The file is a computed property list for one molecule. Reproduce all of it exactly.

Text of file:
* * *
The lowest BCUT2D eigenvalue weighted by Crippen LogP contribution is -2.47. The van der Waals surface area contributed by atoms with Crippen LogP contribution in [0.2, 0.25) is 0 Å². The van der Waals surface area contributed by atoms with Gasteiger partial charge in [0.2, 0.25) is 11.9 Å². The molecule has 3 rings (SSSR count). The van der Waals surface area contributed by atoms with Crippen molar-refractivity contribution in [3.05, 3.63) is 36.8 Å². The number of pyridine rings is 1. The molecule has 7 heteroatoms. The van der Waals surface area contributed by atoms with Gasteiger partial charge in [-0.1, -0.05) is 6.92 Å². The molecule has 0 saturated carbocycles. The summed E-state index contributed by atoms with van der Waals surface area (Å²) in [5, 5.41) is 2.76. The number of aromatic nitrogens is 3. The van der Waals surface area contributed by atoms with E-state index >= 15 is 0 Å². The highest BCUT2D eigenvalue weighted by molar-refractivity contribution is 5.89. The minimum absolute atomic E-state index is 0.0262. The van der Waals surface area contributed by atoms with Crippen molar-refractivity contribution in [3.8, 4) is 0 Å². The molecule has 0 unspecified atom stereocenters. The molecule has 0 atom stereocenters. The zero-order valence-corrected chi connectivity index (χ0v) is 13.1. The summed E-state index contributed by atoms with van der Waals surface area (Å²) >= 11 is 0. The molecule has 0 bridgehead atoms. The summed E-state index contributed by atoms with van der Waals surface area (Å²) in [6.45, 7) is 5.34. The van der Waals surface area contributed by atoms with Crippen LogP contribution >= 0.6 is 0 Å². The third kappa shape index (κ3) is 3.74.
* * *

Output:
The lowest BCUT2D eigenvalue weighted by Crippen LogP contribution is -2.47. The van der Waals surface area contributed by atoms with Crippen LogP contribution in [0.2, 0.25) is 0 Å². The van der Waals surface area contributed by atoms with Gasteiger partial charge in [0.2, 0.25) is 11.9 Å². The molecule has 3 rings (SSSR count). The van der Waals surface area contributed by atoms with Crippen molar-refractivity contribution in [3.05, 3.63) is 36.8 Å². The number of pyridine rings is 1. The molecule has 7 heteroatoms. The van der Waals surface area contributed by atoms with Gasteiger partial charge in [-0.1, -0.05) is 6.92 Å². The molecule has 0 saturated carbocycles. The summed E-state index contributed by atoms with van der Waals surface area (Å²) in [5, 5.41) is 2.76. The number of aromatic nitrogens is 3. The van der Waals surface area contributed by atoms with E-state index >= 15 is 0 Å². The highest BCUT2D eigenvalue weighted by molar-refractivity contribution is 5.89. The minimum absolute atomic E-state index is 0.0262. The van der Waals surface area contributed by atoms with Crippen molar-refractivity contribution in [3.8, 4) is 0 Å². The molecule has 0 unspecified atom stereocenters. The molecule has 0 atom stereocenters. The zero-order valence-corrected chi connectivity index (χ0v) is 13.1. The summed E-state index contributed by atoms with van der Waals surface area (Å²) >= 11 is 0. The molecule has 0 bridgehead atoms. The summed E-state index contributed by atoms with van der Waals surface area (Å²) in [6.45, 7) is 5.34. The van der Waals surface area contributed by atoms with Crippen LogP contribution >= 0.6 is 0 Å². The third kappa shape index (κ3) is 3.74.